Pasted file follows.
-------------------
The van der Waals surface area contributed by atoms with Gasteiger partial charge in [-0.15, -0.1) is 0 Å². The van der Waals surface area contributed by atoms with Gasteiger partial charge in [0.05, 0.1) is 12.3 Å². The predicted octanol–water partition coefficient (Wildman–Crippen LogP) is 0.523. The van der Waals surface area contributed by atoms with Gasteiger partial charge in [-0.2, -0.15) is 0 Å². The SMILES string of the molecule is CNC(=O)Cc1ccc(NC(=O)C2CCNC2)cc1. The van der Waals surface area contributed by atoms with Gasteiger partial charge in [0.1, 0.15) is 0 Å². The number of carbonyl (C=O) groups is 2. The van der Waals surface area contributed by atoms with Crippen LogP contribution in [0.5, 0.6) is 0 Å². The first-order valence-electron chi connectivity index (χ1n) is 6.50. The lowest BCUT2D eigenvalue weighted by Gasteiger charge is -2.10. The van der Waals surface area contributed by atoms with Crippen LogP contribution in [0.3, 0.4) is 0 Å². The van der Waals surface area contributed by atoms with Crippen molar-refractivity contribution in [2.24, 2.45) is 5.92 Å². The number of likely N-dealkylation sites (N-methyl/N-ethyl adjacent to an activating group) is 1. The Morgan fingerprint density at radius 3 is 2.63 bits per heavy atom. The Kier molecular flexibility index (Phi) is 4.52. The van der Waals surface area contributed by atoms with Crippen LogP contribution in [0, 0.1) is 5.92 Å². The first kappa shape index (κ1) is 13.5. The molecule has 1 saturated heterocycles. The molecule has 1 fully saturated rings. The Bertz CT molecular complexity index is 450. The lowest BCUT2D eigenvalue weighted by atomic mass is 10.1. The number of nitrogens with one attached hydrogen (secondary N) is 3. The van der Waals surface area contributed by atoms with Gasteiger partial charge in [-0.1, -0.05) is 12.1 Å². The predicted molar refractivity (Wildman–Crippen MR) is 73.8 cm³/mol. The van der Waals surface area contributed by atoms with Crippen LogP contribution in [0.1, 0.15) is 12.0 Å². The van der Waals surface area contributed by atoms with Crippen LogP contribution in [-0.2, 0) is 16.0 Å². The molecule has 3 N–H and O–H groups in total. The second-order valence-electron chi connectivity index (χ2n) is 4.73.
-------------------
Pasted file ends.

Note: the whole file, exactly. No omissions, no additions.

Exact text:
The van der Waals surface area contributed by atoms with Gasteiger partial charge in [-0.15, -0.1) is 0 Å². The van der Waals surface area contributed by atoms with Gasteiger partial charge in [0.05, 0.1) is 12.3 Å². The predicted octanol–water partition coefficient (Wildman–Crippen LogP) is 0.523. The van der Waals surface area contributed by atoms with Gasteiger partial charge in [-0.2, -0.15) is 0 Å². The SMILES string of the molecule is CNC(=O)Cc1ccc(NC(=O)C2CCNC2)cc1. The van der Waals surface area contributed by atoms with Gasteiger partial charge in [0.1, 0.15) is 0 Å². The number of carbonyl (C=O) groups is 2. The van der Waals surface area contributed by atoms with Crippen LogP contribution in [0.5, 0.6) is 0 Å². The first-order valence-electron chi connectivity index (χ1n) is 6.50. The lowest BCUT2D eigenvalue weighted by Gasteiger charge is -2.10. The van der Waals surface area contributed by atoms with Crippen LogP contribution in [0.3, 0.4) is 0 Å². The van der Waals surface area contributed by atoms with Crippen molar-refractivity contribution in [2.24, 2.45) is 5.92 Å². The number of likely N-dealkylation sites (N-methyl/N-ethyl adjacent to an activating group) is 1. The Morgan fingerprint density at radius 3 is 2.63 bits per heavy atom. The Kier molecular flexibility index (Phi) is 4.52. The van der Waals surface area contributed by atoms with Crippen LogP contribution in [0, 0.1) is 5.92 Å². The first kappa shape index (κ1) is 13.5. The molecule has 1 saturated heterocycles. The molecule has 1 fully saturated rings. The Bertz CT molecular complexity index is 450. The lowest BCUT2D eigenvalue weighted by atomic mass is 10.1. The number of nitrogens with one attached hydrogen (secondary N) is 3. The van der Waals surface area contributed by atoms with Gasteiger partial charge in [-0.1, -0.05) is 12.1 Å². The predicted molar refractivity (Wildman–Crippen MR) is 73.8 cm³/mol. The van der Waals surface area contributed by atoms with Crippen LogP contribution in [0.1, 0.15) is 12.0 Å². The van der Waals surface area contributed by atoms with Crippen LogP contribution in [-0.2, 0) is 16.0 Å². The molecule has 3 N–H and O–H groups in total. The second-order valence-electron chi connectivity index (χ2n) is 4.73.